Jul 09

More on Printers, from Bigelow

A couple of days ago, I posted something about how I’m playing around with @font-face (and since then have also been experimenting with TypeKit, which I use for the headlines you see here). Generated a bit of discussion, but one of the things I mentioned at the end of my post was a class I took at Stanford 15 years ago called Concepts of Text, and taught by Charles Bigelow, a well-known font designer — his foundry did the font family Lucida, for example, and the System 7 city fonts, among many, many others.

One of the classes I remember fondly for being a little wacky (and interesting) was when he gave a talk about typographers who were persecuted for the material they were typesetting.

After I posted the other day, Professor Bigelow somehow found the post and gave us a little primer, which I include below because of the high awesomeness quotient. Really made my day – favorite comment ever. 🙂

Nice to hear, after all these years, that somebody remembers those classes. :-)

Just in case the names and dates have faded from memory, here’s a brief refresher.

Antoine Augereau, Parisian printer and type designer, reputedly the teacher of Garamond. hanged and burned on Christmas Eve, 1534, on (supposedly trumped up) charges of printing heretical placards.

Etienne Dolet, printer of Lyon and Paris, burned at the stake on August 3, 1546, in Paris, on charges of blasphemy, sedition, and selling prohibited books.

Martin l’Homme, hanged in 1560 for printing a pamphlet against a Cardinal.

That all happened a long time ago, but in the 20th century, Sophie Scholl, among others in the White Rose society, was guillotined on charges of treason, on February 22, 1943, for distributing pamphlets against Nazi genocide on the Eastern Front.

I’m sure that somewhere there is good news about printers, too. :-)

Apr 09

Walking in the footsteps of giants

Mike Beltzner and I had a neat experience today — we got to give a talk at Stanford’s CS547 class on how we do design at scale at Mozilla, with Firefox in particular. It was a nostalgic and humbling experience for me — revisiting a set of experiences that significantly changed my life. In the early 90s I was trying to figure out what I really loved; what I wanted to do with my life — and what I wanted to learn while I was at Stanford.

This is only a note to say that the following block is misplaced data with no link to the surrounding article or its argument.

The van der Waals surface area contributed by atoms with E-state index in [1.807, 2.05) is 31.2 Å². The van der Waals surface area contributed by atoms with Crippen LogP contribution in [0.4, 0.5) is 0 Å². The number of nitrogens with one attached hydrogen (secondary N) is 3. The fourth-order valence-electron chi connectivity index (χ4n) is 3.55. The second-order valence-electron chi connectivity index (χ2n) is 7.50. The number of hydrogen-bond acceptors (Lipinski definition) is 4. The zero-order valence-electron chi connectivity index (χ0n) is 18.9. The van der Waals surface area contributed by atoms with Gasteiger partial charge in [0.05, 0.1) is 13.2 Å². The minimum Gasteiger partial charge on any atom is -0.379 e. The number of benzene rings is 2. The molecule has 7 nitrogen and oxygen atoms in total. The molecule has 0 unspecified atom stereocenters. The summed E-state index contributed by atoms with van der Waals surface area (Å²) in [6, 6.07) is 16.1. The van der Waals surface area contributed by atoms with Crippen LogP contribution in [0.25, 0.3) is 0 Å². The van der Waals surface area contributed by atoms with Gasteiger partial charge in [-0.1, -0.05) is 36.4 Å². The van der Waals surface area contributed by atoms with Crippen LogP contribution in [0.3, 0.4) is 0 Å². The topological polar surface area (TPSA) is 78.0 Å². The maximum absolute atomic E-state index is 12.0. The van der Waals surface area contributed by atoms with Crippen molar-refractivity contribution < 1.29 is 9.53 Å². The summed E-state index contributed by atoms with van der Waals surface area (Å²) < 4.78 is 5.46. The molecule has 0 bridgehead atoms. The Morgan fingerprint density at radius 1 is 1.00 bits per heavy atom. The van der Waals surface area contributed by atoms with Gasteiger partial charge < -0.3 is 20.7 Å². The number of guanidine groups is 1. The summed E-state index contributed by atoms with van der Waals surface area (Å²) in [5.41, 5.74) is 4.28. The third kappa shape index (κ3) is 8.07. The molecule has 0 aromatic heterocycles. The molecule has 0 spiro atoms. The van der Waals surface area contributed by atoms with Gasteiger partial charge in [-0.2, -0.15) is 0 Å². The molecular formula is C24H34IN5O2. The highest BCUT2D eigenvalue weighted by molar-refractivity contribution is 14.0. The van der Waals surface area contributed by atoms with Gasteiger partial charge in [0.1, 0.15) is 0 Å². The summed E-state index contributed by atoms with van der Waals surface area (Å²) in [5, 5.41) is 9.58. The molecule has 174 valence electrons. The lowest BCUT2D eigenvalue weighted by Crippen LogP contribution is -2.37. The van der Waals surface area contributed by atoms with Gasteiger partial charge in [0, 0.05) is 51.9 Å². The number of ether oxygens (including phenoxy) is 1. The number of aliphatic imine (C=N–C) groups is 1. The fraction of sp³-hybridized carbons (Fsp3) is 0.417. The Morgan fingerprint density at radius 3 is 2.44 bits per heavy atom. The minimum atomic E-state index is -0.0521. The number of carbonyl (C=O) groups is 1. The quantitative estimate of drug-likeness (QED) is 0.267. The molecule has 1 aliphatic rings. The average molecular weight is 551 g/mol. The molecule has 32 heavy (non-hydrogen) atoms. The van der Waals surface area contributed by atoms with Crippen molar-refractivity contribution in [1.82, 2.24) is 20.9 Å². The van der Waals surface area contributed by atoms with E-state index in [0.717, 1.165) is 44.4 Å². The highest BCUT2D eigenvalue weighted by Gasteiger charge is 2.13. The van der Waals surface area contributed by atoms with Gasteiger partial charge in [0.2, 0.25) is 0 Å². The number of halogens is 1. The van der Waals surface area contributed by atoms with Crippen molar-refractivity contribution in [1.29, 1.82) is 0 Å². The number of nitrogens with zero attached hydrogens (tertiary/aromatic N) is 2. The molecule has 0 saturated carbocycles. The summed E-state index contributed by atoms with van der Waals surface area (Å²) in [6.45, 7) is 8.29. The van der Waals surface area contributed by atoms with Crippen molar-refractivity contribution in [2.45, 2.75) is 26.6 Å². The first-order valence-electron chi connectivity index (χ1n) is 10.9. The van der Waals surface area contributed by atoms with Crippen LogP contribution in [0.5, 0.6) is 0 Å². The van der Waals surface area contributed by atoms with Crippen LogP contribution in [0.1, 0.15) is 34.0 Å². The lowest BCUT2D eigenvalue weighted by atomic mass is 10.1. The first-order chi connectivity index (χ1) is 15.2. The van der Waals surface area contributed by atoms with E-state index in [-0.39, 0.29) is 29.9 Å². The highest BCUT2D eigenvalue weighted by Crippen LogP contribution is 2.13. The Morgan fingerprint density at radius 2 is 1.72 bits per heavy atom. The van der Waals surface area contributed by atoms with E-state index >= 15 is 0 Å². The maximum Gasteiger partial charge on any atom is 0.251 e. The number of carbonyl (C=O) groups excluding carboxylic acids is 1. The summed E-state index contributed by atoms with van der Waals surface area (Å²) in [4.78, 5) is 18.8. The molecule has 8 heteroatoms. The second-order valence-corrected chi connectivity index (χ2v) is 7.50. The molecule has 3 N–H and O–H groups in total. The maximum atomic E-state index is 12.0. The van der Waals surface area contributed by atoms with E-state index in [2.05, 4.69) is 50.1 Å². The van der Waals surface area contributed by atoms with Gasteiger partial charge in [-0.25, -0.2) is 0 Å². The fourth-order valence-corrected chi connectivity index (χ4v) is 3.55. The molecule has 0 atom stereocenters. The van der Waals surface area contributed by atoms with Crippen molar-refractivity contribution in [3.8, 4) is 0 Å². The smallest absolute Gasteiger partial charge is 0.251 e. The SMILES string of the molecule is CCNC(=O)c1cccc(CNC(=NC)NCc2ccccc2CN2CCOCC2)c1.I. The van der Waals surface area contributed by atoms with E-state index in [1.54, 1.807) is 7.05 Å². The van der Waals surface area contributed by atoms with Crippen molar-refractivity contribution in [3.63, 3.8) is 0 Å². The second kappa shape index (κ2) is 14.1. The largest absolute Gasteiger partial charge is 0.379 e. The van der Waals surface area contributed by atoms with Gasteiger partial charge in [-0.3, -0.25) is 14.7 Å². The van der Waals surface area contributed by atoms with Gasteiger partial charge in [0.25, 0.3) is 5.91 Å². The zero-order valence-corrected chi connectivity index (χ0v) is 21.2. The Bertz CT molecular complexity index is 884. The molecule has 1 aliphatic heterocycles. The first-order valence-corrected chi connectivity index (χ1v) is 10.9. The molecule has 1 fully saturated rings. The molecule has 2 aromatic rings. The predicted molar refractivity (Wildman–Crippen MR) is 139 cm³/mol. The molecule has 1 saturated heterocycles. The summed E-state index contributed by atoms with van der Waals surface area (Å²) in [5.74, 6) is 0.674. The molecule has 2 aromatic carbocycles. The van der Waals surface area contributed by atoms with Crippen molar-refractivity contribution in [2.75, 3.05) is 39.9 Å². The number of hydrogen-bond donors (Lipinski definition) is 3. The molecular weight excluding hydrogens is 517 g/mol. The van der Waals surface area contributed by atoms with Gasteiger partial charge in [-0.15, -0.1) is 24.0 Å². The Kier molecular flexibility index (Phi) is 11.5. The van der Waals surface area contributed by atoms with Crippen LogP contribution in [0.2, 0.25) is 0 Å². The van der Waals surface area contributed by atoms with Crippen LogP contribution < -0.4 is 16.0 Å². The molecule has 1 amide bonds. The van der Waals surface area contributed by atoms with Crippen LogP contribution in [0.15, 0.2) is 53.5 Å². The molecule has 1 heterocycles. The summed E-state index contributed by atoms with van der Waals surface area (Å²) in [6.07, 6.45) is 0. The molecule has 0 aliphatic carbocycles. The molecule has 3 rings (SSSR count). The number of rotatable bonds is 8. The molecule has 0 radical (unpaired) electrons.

A friend, Sean White, kept telling me I should look at Human Computer Interaction — I eventually did, and got involved with the curriculum that Terry Winograd was creating at Stanford, I helped TA for Bill Verplank, read this article by Mitch Kapor, and just generally found the thing that I really, really loved to do, which was try to build computing systems that made sense to people and made them generally happier and more productive. These people are huge in my history, and in the field — they invented so much of what we think of now as software design — I feel incredibly lucky that Sean encouraged me to follow that path, and incredibly lucky to have been at Stanford at that time.

So when Professor Winograd asked if I’d like to give a talk at 547, I of course said yes. CS547 is a seminar course that has been a who’s who of people doing amazing work in design — the list of speakers over the past 15 is truly unbelievable — people who have made real and massive differences in making computing (and the Internet) more accessible, useful, and joyful for people around the world.

As we got closer to the event, I got more reflective on the path that I’ve taken from there to here; the choices that have led me to be more interested in how to help more people do design — to help more people participate and engage and change their world — and how Mozilla represents such a natural point on that path. And of course that made me more self-conscious than ever about speaking in this forum — it’s a small class, but the history and the implications are not.

I was touched that Bill Verplank came by — and happy to get a chance to talk with him, 15 years after being his teaching assistant. And I have to say that I was shocked as I heard myself talk — how many of the ideas that I use today, in 2009, I realized came out of our interactions back then.

Anyway, I was happy to get the chance to talk, in this storied forum, and extremely humbled. And very proud to give the talk with Mike Beltzner, one of my very favorite collaborators and co-thinkers on design. I’ll put the slides below, and you can see video of the talk as well (link is at the bottom of the page — sorry for the WMV!)

Nov 08

Extraordinary Letter from Stanford’s President